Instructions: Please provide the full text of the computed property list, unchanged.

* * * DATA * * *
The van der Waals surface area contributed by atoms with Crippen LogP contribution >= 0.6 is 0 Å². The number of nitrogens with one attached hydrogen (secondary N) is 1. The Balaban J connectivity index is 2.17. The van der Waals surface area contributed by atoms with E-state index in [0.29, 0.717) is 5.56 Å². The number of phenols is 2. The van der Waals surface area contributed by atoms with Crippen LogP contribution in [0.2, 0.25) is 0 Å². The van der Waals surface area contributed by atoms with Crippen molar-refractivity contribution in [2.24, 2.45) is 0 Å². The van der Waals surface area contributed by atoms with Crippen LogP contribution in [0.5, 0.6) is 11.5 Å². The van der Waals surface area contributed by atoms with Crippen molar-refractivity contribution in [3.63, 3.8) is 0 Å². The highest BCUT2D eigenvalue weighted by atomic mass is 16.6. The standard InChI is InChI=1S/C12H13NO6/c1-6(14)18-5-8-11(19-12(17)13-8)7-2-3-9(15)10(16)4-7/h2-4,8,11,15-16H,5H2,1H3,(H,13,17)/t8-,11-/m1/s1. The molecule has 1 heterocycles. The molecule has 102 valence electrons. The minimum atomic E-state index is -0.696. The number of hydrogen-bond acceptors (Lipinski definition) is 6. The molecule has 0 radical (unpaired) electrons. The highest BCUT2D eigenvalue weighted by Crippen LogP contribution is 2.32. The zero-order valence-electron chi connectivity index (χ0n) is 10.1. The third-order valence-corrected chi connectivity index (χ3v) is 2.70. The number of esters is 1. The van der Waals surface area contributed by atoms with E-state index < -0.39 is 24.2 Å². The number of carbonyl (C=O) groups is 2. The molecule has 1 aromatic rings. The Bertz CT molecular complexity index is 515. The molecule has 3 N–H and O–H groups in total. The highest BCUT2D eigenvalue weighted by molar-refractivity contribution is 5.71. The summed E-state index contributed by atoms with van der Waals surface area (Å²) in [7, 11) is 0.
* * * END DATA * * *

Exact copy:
The van der Waals surface area contributed by atoms with Crippen LogP contribution >= 0.6 is 0 Å². The number of nitrogens with one attached hydrogen (secondary N) is 1. The Balaban J connectivity index is 2.17. The van der Waals surface area contributed by atoms with E-state index in [0.29, 0.717) is 5.56 Å². The number of phenols is 2. The van der Waals surface area contributed by atoms with Crippen LogP contribution in [0.2, 0.25) is 0 Å². The van der Waals surface area contributed by atoms with Crippen molar-refractivity contribution in [2.24, 2.45) is 0 Å². The van der Waals surface area contributed by atoms with Crippen LogP contribution in [0.5, 0.6) is 11.5 Å². The van der Waals surface area contributed by atoms with Crippen molar-refractivity contribution in [3.63, 3.8) is 0 Å². The highest BCUT2D eigenvalue weighted by atomic mass is 16.6. The standard InChI is InChI=1S/C12H13NO6/c1-6(14)18-5-8-11(19-12(17)13-8)7-2-3-9(15)10(16)4-7/h2-4,8,11,15-16H,5H2,1H3,(H,13,17)/t8-,11-/m1/s1. The molecule has 1 heterocycles. The molecule has 102 valence electrons. The minimum atomic E-state index is -0.696. The number of hydrogen-bond acceptors (Lipinski definition) is 6. The molecule has 0 radical (unpaired) electrons. The highest BCUT2D eigenvalue weighted by Crippen LogP contribution is 2.32. The zero-order valence-electron chi connectivity index (χ0n) is 10.1. The third-order valence-corrected chi connectivity index (χ3v) is 2.70. The number of esters is 1. The van der Waals surface area contributed by atoms with E-state index < -0.39 is 24.2 Å². The number of carbonyl (C=O) groups is 2. The molecule has 1 aromatic rings. The Bertz CT molecular complexity index is 515. The molecule has 3 N–H and O–H groups in total. The highest BCUT2D eigenvalue weighted by molar-refractivity contribution is 5.71. The summed E-state index contributed by atoms with van der Waals surface area (Å²) in [7, 11) is 0.